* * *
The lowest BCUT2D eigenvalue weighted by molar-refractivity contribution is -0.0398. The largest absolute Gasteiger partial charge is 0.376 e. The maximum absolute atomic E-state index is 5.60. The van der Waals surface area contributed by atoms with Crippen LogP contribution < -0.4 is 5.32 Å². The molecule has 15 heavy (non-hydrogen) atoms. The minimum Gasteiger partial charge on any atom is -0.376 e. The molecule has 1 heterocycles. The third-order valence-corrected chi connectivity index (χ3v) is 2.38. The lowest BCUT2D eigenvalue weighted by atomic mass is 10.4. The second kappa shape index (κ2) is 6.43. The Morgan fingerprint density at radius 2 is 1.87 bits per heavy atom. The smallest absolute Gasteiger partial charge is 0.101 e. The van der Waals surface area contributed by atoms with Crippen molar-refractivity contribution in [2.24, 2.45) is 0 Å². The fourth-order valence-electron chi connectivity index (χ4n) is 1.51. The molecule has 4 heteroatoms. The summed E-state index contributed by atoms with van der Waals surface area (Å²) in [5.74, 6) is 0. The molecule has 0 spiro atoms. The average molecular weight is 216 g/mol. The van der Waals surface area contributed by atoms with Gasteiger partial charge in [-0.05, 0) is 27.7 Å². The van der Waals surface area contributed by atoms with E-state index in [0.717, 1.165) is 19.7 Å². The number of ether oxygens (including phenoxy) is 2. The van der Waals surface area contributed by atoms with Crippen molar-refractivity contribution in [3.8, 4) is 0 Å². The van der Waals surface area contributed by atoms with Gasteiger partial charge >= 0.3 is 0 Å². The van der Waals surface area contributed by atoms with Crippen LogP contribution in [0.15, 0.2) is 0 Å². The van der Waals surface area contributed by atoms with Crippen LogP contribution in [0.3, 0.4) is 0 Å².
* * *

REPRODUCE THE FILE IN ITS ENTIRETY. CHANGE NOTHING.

The lowest BCUT2D eigenvalue weighted by molar-refractivity contribution is -0.0398. The largest absolute Gasteiger partial charge is 0.376 e. The maximum absolute atomic E-state index is 5.60. The van der Waals surface area contributed by atoms with Crippen LogP contribution < -0.4 is 5.32 Å². The molecule has 15 heavy (non-hydrogen) atoms. The minimum Gasteiger partial charge on any atom is -0.376 e. The molecule has 1 heterocycles. The third-order valence-corrected chi connectivity index (χ3v) is 2.38. The lowest BCUT2D eigenvalue weighted by atomic mass is 10.4. The second kappa shape index (κ2) is 6.43. The Morgan fingerprint density at radius 2 is 1.87 bits per heavy atom. The smallest absolute Gasteiger partial charge is 0.101 e. The van der Waals surface area contributed by atoms with Crippen molar-refractivity contribution in [2.24, 2.45) is 0 Å². The fourth-order valence-electron chi connectivity index (χ4n) is 1.51. The molecule has 4 heteroatoms. The summed E-state index contributed by atoms with van der Waals surface area (Å²) in [5.74, 6) is 0. The molecule has 0 spiro atoms. The average molecular weight is 216 g/mol. The van der Waals surface area contributed by atoms with Gasteiger partial charge in [-0.05, 0) is 27.7 Å². The van der Waals surface area contributed by atoms with E-state index in [0.717, 1.165) is 19.7 Å². The number of ether oxygens (including phenoxy) is 2. The van der Waals surface area contributed by atoms with Crippen molar-refractivity contribution in [3.8, 4) is 0 Å². The van der Waals surface area contributed by atoms with Gasteiger partial charge >= 0.3 is 0 Å². The van der Waals surface area contributed by atoms with Crippen LogP contribution in [0.15, 0.2) is 0 Å². The van der Waals surface area contributed by atoms with Crippen LogP contribution in [0.3, 0.4) is 0 Å².